1950s fashion, sewing patterns, vintage clothing, vintage fashion

The Answer Dress

Simplicity 2390, 1957.

I came across this pattern, soon to be listed in the shop, and was intrigued by the fact that they call it an “Answer Dress.” What now would be known as a Little Black Dress was known as the Answer Dress in the late 50s.

The term Answer Dress was used for a few patterns in 1957-1959. Simplicity used it as a marketing term for “an ensemble that fills every dawn to dark need in a woman’s wardrobe.” They also marketed Answer Dresses for girls as well. These styles could be worn at work or for shopping, but could also be dressed up for cocktail parties. Some could be used as jumpers as well, which increased options even more.

How could you use this today? It’s perfect for someone who travels a lot, especially if you have to travel for work and need a dress that will take you from work to a more formal function. Add to it that these patterns are listed as “simple to make” and it’s a great idea for expanding your wardrobe easily. (Disclaimer: “simple to make” in the 50s is not necessarily the same as an easy pattern nowadays.)

These dresses have simple lines and can be dressed up or down according to your needs. They are a perfect idea for a capsule wardrobe, for those of you working on simplifying life. And yes, dresses can simplify your life! You can totally change these looks with accessories or shoes, or if you wear it as a jumper or not. Need more information on making a capsule wardrobe? Check out Project 333, by one of my favorite bloggers, Courtney Carver. She teaches you how to create a capsule wardrobe from only 33 items that you change up quarterly. I love this idea, especially since for the past year, I’ve probably only worn about a dozen different garments, because we are securely entrenched in quarantine. Post quarantine, perhaps it’ll be something more stylish than sweats and leggings, but there’s more time for that later on, post COVID.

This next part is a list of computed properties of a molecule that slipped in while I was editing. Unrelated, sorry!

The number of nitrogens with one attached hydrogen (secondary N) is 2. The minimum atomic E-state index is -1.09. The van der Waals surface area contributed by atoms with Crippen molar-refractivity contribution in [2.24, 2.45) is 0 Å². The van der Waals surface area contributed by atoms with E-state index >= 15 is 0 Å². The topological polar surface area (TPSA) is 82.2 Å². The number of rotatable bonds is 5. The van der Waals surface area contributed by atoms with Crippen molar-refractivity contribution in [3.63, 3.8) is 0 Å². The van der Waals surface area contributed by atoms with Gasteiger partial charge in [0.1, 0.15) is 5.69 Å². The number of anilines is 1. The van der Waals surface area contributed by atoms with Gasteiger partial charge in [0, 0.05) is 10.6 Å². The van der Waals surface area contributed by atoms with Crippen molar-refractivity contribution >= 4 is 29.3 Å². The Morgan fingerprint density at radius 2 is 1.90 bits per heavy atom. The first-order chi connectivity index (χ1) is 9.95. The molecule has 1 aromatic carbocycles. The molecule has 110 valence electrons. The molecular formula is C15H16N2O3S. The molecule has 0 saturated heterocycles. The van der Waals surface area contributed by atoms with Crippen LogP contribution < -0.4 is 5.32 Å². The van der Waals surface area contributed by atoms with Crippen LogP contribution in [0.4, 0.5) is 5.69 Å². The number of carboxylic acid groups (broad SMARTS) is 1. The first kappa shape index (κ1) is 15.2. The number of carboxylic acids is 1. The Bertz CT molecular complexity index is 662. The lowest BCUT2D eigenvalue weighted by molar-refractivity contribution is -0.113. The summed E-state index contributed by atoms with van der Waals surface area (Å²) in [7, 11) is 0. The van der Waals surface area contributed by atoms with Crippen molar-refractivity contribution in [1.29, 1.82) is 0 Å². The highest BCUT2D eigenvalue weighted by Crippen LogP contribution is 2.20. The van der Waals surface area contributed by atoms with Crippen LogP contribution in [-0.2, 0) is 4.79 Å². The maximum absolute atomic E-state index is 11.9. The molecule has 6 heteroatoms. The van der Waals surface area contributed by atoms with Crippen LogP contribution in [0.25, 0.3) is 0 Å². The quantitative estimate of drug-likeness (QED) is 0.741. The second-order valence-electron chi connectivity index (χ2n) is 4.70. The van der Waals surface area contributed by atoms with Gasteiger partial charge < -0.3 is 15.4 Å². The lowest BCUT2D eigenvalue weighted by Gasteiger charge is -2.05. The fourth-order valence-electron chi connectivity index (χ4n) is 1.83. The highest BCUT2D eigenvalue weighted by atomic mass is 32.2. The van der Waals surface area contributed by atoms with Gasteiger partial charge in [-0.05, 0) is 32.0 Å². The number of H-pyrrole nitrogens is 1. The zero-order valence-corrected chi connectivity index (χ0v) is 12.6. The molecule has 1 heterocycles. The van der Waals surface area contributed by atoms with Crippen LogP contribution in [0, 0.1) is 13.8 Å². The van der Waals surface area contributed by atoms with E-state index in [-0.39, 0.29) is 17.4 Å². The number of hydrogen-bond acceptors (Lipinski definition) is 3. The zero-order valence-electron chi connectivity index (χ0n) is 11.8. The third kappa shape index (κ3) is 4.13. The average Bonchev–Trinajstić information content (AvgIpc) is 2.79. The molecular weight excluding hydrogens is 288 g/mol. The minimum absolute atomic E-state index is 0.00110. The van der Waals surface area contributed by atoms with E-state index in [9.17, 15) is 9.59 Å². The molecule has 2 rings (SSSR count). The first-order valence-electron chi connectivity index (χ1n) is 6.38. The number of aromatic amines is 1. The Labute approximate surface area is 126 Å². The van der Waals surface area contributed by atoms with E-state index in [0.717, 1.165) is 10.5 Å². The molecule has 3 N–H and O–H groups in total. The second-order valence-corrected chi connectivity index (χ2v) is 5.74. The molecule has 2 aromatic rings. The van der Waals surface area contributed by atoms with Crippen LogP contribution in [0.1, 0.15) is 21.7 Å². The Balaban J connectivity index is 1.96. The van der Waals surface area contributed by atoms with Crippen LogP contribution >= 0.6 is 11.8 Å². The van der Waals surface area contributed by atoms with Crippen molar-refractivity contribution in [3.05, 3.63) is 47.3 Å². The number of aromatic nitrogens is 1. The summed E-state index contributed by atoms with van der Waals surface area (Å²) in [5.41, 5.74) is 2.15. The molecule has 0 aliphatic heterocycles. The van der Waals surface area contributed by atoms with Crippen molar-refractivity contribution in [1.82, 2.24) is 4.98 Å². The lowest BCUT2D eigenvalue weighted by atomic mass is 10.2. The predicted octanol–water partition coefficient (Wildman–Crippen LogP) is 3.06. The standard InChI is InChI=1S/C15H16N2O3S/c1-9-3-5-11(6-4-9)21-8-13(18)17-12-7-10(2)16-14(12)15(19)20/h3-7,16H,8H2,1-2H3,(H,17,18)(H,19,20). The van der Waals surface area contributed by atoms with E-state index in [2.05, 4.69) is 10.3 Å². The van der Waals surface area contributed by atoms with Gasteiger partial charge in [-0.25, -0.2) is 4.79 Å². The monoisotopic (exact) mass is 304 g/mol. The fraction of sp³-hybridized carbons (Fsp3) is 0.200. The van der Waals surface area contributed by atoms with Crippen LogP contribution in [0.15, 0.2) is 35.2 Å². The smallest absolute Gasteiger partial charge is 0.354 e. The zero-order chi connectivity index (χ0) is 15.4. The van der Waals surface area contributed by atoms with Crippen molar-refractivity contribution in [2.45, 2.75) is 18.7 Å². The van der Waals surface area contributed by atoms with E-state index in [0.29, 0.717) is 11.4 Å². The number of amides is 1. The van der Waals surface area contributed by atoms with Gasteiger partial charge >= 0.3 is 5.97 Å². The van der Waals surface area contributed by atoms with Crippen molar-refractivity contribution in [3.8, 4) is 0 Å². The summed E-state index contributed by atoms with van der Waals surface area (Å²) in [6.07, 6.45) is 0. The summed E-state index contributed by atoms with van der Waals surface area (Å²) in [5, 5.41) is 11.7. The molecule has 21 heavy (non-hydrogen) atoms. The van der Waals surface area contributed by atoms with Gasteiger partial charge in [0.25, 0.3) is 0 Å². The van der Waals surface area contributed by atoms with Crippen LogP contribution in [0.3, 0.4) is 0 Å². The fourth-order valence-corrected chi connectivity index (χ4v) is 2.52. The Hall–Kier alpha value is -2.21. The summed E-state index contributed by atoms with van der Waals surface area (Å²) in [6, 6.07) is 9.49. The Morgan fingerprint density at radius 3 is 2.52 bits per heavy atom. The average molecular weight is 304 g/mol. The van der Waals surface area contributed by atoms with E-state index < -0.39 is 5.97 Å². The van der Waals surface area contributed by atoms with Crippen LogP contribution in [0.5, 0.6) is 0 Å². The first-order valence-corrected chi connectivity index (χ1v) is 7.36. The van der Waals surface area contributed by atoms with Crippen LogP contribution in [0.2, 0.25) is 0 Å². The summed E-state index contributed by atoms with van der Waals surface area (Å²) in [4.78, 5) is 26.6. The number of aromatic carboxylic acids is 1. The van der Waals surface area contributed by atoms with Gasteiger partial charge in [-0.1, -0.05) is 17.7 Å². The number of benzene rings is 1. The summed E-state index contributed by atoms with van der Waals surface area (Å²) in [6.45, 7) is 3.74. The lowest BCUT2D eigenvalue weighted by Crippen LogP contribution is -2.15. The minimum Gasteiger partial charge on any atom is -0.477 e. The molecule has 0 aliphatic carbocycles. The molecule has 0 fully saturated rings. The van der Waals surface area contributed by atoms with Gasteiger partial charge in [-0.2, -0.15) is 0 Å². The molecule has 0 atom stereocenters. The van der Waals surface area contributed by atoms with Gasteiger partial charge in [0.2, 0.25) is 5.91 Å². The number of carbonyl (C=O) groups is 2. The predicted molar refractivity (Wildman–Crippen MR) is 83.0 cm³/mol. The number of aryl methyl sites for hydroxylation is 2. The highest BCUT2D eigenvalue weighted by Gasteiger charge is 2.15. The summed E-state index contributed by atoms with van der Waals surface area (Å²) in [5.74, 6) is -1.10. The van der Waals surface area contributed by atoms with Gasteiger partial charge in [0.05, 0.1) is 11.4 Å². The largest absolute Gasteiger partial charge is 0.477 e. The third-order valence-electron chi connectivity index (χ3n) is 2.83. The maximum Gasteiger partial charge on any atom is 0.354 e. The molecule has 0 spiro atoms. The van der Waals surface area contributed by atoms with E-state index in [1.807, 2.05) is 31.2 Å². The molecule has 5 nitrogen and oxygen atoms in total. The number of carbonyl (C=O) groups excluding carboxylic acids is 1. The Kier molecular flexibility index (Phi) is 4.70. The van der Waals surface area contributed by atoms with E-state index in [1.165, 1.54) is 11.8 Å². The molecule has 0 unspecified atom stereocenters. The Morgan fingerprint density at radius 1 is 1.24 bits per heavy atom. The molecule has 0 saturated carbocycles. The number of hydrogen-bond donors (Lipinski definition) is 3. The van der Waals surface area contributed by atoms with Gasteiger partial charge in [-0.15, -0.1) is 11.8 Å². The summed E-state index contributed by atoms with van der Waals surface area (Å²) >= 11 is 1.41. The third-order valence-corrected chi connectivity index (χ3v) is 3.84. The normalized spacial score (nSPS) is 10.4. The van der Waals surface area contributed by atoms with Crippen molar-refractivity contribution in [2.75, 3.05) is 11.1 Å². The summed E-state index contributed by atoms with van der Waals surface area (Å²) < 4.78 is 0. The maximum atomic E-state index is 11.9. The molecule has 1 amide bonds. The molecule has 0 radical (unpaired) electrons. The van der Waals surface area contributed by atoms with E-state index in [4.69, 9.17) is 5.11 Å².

Meantime, check out these patterns for cute Answer Dresses, and consider adding them to your wardrobe.

Simplicity 2444, 1958. Photo: Vintage Pattern Wiki
Simplicity 3130, 1959. Girls’ Answer Dress that grows. Photo: Vintage Pattern Wiki
Simplicity 2466, 1958.

I LOVE this one! There are so many options to choose from here. Plus, of course I’m always drawn to red, so that may help to explain why I am nuts for this one.

Which one would you make? Do you know of another pattern that would work for an Answer Dress but wasn’t marketed as such? Drop it in the comments and let me know.

Have a great day,

Lisa

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